Financing SMEs and Entrepreneurs 2018: An OECD scoreboard


This sixth edition monitors SMEs' and entrepreneurs' access to finance over the period 2007-2016. Based on data collected for the country profiles and information from demand-side surveys, this report includes indicators on debt, equity and asset-based finance, as well as on financing framework conditions, complemented by information on recent public and private initiatives to support SME access to finance.

The report detailed profiles for 43 countries: Australia, Austria, Belgium, Brazil, Canada, Chile, the People's Republic of China, Colombia, the Czech Republic, Denmark, Estonia, Finland, France, Georgia, Greece, Hungary, Ireland, Israel, Italy, Japan, Kazakhstan, Korea, Latvia, Luxembourg, Malaysia, Mexico, the Netherlands, New Zealand, Norway, Poland, Portugal, the Russian Federation, Serbia, the Slovak Republic, Slovenia, South Africa, Spain, Sweden, Switzerland, Thailand, Turkey, the United Kingdom and the United States.

The key facts on SME financing in Belgium are:

In 2015, SMEs dominated the business enterprise landscape in Belgium, comprising 99.9% of all firms.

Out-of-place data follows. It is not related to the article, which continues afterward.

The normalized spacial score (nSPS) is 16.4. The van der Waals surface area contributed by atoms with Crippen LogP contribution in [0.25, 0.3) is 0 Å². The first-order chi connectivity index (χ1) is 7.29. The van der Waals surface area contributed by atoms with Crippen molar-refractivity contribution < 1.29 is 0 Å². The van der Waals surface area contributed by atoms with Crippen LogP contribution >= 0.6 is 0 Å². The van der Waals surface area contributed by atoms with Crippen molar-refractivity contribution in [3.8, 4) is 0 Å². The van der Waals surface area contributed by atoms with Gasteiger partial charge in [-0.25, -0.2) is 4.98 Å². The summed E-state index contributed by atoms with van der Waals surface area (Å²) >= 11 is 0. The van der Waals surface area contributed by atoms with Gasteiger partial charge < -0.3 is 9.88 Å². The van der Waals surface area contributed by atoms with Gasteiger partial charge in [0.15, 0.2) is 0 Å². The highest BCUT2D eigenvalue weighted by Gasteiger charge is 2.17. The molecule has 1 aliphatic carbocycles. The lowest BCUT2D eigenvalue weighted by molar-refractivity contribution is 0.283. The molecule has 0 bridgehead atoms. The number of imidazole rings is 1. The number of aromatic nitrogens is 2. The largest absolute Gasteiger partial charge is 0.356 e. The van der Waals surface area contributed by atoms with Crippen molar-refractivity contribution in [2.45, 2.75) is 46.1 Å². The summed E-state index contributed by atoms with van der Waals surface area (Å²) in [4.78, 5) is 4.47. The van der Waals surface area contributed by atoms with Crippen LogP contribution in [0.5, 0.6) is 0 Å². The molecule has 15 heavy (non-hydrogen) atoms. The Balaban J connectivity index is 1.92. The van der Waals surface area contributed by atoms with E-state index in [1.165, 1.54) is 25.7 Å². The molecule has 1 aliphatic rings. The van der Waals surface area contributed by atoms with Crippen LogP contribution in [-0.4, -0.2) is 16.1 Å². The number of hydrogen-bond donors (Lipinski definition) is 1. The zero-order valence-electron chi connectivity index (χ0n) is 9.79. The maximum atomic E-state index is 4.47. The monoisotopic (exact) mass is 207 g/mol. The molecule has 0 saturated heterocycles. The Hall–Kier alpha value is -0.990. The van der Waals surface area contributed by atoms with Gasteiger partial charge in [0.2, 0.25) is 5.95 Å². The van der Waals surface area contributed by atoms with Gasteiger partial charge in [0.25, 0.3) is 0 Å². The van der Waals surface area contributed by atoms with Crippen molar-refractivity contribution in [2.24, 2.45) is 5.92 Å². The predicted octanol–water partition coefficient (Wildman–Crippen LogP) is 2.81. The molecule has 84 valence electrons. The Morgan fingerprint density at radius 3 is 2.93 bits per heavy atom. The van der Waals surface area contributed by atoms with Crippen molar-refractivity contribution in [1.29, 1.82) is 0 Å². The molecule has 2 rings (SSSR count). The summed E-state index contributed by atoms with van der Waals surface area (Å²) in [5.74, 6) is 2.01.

The outstanding stock of SME loans expanded moderately by 1.7% in 2016, 2 percentage points down from its growth rate in the previous year.

SME interest rates continued their downward path, and stood at 1.7% in 2016. The interest rate spread between loans charged to large enterprises and to SMEs amount to 25 basis points in 2016.

Survey data illustrates that lending conditions eased between 2013 and the end of 2015 and have been relatively stable since.

Leasing volumes increased in 2016 by more than a quarter of their 2015 volumes, which is the highest growth rate posted in the period. In contrast, factoring volumes posted the lowest growth rate of the period at 2.7%.

Factoring continues to be overall more widely used by Belgian SMEs. After a strong period of expansion, with rates of more than 10% every year between 2012 and 2015, factoring grew at a slower pace in 2016. While factoring volumes accounted for 6.3% of GDP in 2008, this percentage increased to almost 15% in 2016.

Venture capital investments continue to show considerable variation due to the small number of deals conducted every year. Total venture capital investments increased by more than 60.0% in 2016 after a contraction of 10.8% in 2015.

Both payment delays and bankruptcy rates were down in 2016 compared to 2015 and were the lowest figures since 2008.